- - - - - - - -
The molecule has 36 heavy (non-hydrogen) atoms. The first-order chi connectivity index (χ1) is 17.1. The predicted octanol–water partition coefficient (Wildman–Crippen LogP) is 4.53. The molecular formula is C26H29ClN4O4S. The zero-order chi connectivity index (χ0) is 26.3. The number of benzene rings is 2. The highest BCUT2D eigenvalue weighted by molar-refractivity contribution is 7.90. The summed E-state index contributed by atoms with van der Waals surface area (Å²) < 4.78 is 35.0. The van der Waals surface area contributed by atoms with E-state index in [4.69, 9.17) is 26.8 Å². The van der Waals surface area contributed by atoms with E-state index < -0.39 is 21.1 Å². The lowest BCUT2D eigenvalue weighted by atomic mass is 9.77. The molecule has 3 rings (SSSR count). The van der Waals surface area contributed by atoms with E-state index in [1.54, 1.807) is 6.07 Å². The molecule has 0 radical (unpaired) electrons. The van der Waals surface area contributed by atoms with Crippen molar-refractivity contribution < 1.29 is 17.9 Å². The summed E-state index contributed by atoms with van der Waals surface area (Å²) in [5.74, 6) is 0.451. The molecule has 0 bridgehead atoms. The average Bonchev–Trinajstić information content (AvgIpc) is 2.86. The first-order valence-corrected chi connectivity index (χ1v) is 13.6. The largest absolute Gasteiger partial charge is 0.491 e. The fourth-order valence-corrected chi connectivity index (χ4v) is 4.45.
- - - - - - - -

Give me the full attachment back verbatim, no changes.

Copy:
The molecule has 36 heavy (non-hydrogen) atoms. The first-order chi connectivity index (χ1) is 17.1. The predicted octanol–water partition coefficient (Wildman–Crippen LogP) is 4.53. The molecular formula is C26H29ClN4O4S. The zero-order chi connectivity index (χ0) is 26.3. The number of benzene rings is 2. The highest BCUT2D eigenvalue weighted by molar-refractivity contribution is 7.90. The summed E-state index contributed by atoms with van der Waals surface area (Å²) < 4.78 is 35.0. The van der Waals surface area contributed by atoms with E-state index in [4.69, 9.17) is 26.8 Å². The van der Waals surface area contributed by atoms with E-state index < -0.39 is 21.1 Å². The lowest BCUT2D eigenvalue weighted by atomic mass is 9.77. The molecule has 3 rings (SSSR count). The van der Waals surface area contributed by atoms with E-state index in [1.54, 1.807) is 6.07 Å². The molecule has 0 radical (unpaired) electrons. The van der Waals surface area contributed by atoms with Crippen molar-refractivity contribution < 1.29 is 17.9 Å². The summed E-state index contributed by atoms with van der Waals surface area (Å²) in [5.74, 6) is 0.451. The molecule has 0 bridgehead atoms. The average Bonchev–Trinajstić information content (AvgIpc) is 2.86. The first-order valence-corrected chi connectivity index (χ1v) is 13.6. The largest absolute Gasteiger partial charge is 0.491 e. The fourth-order valence-corrected chi connectivity index (χ4v) is 4.45.